While no assurances can be given, the Company currently estimates, assuming the sale of its assets pursuant to its monetization strategy, that it could make aggregate liquidating distributions to stockholders of between approximately $92 million and $123 million (approximately $3.00 and $4.00 per share of common stock, respectively, based on 30,752,470 shares of common stock outstanding as of September 2, 2020). Aggregate payments will likely be paid in one or more distributions. The Company cannot predict the timing or amount of any such distributions, as uncertainties exist as to the value it may receive upon the sale of assets pursuant to its monetization strategy, the net value of any remaining assets after such sales are completed, the ultimate amount of expenses associated with implementing its monetization strategy, liabilities, operating costs and amounts to be set aside for claims, obligations and provisions during the liquidation and winding-up process and the related timing to complete such transactions and overall process.

Source: Luby’s investor site

Insider Ownership

CEO Christopher Pappas owns over 23% of the shares, and his brother, Harris Pappas, has a similarly large holding. There has been no material insider selling since 2018. Hence, alignment with shareholders is relatively clear. The CEO will benefit far more from an effective, price-maximizing liquidation process than a drawn-out process with high fees.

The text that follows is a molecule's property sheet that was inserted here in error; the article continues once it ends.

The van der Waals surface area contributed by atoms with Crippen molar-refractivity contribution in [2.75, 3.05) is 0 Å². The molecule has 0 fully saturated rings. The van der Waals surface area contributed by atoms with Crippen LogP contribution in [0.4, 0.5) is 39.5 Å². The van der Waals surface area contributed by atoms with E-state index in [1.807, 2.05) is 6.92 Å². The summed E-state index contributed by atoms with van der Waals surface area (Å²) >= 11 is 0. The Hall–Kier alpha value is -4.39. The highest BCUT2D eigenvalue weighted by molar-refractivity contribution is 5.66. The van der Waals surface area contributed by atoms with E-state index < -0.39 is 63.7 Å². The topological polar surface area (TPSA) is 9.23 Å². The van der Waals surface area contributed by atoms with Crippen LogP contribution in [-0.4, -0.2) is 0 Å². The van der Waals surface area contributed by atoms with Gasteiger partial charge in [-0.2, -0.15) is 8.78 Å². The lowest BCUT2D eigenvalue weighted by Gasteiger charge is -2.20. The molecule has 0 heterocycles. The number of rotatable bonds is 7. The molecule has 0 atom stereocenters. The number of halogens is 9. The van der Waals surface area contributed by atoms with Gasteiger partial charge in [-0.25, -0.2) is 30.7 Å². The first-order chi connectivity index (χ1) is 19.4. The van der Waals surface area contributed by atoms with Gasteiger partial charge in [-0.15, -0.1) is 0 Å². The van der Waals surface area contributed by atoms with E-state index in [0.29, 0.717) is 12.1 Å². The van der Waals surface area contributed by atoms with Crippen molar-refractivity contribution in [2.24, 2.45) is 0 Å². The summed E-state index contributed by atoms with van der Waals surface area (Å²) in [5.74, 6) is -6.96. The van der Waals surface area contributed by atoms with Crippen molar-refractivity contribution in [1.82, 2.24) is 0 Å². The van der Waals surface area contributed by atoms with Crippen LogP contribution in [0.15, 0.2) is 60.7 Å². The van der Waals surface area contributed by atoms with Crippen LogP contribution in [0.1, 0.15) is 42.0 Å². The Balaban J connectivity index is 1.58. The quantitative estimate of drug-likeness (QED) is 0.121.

Value Of Real Estate

That Luby’s has material real estate assets is not new news. There was a Seeking Alpha piece on it two years ago, some good valuation work here, and

The specialist in medical delivery technology, Catalent (CTLT) has been inching higher steadily, as those who are aware about the company’s important role in the availability of a COVID-19 cure have been buying the stock.

While the stock price of better famed peer Emergent BioSolutions (EBS) with three times more followers on Seeking Alpha has also being trending higher, its path has been somewhat more volatile. One of the factors that can explain this volatility is strong following by the retail trading crowd tracking COVID-19 vaccine news.

Figure 1: Comparing stock performance for Catalent and Emergent

ChartData by YCharts